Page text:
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Church in Indonesia maps out future for indigenous Papuans

New website aims for government to protect tribal land from growth of concessions for mining and palm plantations

Church in Indonesia maps out future for indigenous Papuans

A signpost written by the Mahuze community reads "This land belongs to Mahuze people, not for palm plantations." (Photo supplied)

The Catholic Church in Papua province and human rights groups have mapped the territories of indigenous people to encourage the Indonesian government to protect their environment.

The coalition launched the matapapua.org website on Feb. 5 with maps of territories and locations that have become concession areas for mining and palm plantations.

Sacred Heart Father Anselmus Amo, who heads Merauke Archdiocese's Justice, Peace and Integrity of Creation Commission, said they wanted the government to recognize indigenous people's land so as not to issue permits that engulfed their environment.

"The indigenous people and rich natural resources in Papua are not merely an object to be drained for the sake of the economy alone, whether in the name of development or the greed of large investors," Father Amo told ucanews.com.

He said the involvement of the archdiocese and dioceses in Papua in this program was part of a commitment to "defend indigenous people against the onslaught of investors entering through the government and escorted by security forces, both army and police."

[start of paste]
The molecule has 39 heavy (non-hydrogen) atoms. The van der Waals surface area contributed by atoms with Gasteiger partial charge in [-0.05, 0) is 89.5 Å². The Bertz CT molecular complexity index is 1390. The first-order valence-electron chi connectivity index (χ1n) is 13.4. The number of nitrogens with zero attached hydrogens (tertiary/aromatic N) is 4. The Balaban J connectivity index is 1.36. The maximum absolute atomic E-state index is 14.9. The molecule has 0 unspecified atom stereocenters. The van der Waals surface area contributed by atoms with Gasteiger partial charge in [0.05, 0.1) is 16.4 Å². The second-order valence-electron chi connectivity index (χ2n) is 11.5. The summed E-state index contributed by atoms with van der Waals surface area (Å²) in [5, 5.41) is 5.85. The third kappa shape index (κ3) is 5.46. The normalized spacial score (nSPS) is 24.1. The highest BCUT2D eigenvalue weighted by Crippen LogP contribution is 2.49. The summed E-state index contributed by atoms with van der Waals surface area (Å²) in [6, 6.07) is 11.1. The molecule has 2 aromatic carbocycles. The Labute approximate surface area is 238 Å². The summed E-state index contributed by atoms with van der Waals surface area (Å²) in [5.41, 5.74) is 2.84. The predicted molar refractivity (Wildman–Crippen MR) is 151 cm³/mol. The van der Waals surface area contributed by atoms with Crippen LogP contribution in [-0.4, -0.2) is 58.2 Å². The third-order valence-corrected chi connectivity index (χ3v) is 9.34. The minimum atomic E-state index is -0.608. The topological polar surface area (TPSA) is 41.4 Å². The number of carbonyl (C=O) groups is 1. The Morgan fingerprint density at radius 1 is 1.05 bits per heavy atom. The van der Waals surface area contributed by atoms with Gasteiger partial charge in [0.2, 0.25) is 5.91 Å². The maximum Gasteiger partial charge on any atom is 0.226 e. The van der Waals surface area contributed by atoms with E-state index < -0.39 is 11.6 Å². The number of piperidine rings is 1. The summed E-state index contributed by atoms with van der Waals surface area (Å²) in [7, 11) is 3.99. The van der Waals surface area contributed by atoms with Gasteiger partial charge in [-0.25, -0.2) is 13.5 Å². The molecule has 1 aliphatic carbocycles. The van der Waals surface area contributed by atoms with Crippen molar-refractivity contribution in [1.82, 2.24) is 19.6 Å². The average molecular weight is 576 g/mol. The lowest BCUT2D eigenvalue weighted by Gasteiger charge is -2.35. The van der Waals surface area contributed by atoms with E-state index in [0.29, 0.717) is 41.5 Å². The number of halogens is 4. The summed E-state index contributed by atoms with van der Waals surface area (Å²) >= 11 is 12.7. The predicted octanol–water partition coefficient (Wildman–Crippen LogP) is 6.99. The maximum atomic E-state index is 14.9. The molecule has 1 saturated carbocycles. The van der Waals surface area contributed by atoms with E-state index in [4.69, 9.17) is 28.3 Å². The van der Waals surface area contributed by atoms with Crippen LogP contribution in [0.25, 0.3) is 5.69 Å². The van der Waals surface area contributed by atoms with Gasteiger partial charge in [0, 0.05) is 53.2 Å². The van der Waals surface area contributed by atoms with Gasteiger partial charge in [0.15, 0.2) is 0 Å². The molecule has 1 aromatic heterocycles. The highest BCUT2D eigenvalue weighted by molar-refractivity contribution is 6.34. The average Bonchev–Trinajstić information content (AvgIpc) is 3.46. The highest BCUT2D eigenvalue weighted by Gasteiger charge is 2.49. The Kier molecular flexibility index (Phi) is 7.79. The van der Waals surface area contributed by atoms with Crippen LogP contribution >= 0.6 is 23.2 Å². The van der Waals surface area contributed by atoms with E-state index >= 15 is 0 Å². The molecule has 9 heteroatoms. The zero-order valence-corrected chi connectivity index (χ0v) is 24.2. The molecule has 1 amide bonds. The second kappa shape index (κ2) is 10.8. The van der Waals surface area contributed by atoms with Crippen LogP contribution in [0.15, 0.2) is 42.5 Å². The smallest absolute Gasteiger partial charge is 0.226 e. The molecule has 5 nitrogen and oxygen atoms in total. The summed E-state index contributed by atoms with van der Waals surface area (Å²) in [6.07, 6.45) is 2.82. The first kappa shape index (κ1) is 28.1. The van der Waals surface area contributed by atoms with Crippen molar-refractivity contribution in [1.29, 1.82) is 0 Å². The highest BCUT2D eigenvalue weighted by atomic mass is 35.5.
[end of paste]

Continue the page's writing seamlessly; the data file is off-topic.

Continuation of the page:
In Merauke,Father Amo said, the Marind, Mandobo, Yei and Auyu tribal communities are threatened by the activities of palm oil companies.

"Their food and medicinal plants, as well as animals and plants that they normally consume, are also threatened," he said. "Water is also polluted. The big floods are now threatening because the forest is gone."

Franky Yafet Leonard, executive director of Pusaka, an NGO focusing on indigenous rights, said many concessions in Papua overlapped indigenous people's territories and did not involve them in the issuance of permits.

This, Leonard said, violates the 2011 Papua special autonomy law stating that the provision of customary land for any purpose must go through consultation with indigenous peoples.

"However, the government and corporations annex and seize land without the consent of indigenous people," he said.

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Leonard said mining concessions occupy an area of 9 million hectares, followed by logging concessions at 7 million hectares and plantations at 2.1 million hectares.

In 2017, he said, the government issued new licenses for plantations covering 53,806 hectares and mining covering 63,858 hectares.

The government also transferred 2,318 hectares of protected forest on Botak Mountain, South Manokwari, into a production forest.

"This decision allegedly accommodates the interests of one of the sand mining companies," Leonard said.

Leonard said he hoped the mapping program would make the government more careful about issuing permits.

Bambang Supriyanyo, general director of the social forestry and environmental partnership at the Environment Ministry, welcomed the initiative.

"In April, we will discuss the issue of customary forests in several provinces including Papua in order to protect indigenous people," he said. 

"The mapping results will be one of our references."

Charles Tawaru, an indigenous Papuan who is also active in Papua Forest Watch, wants the government to legitimize the territories under the authority of indigenous communities.

"It's important as this will be used as guideline. When there is an attempt to annex indigenous people's land, we will have something to say," he said.

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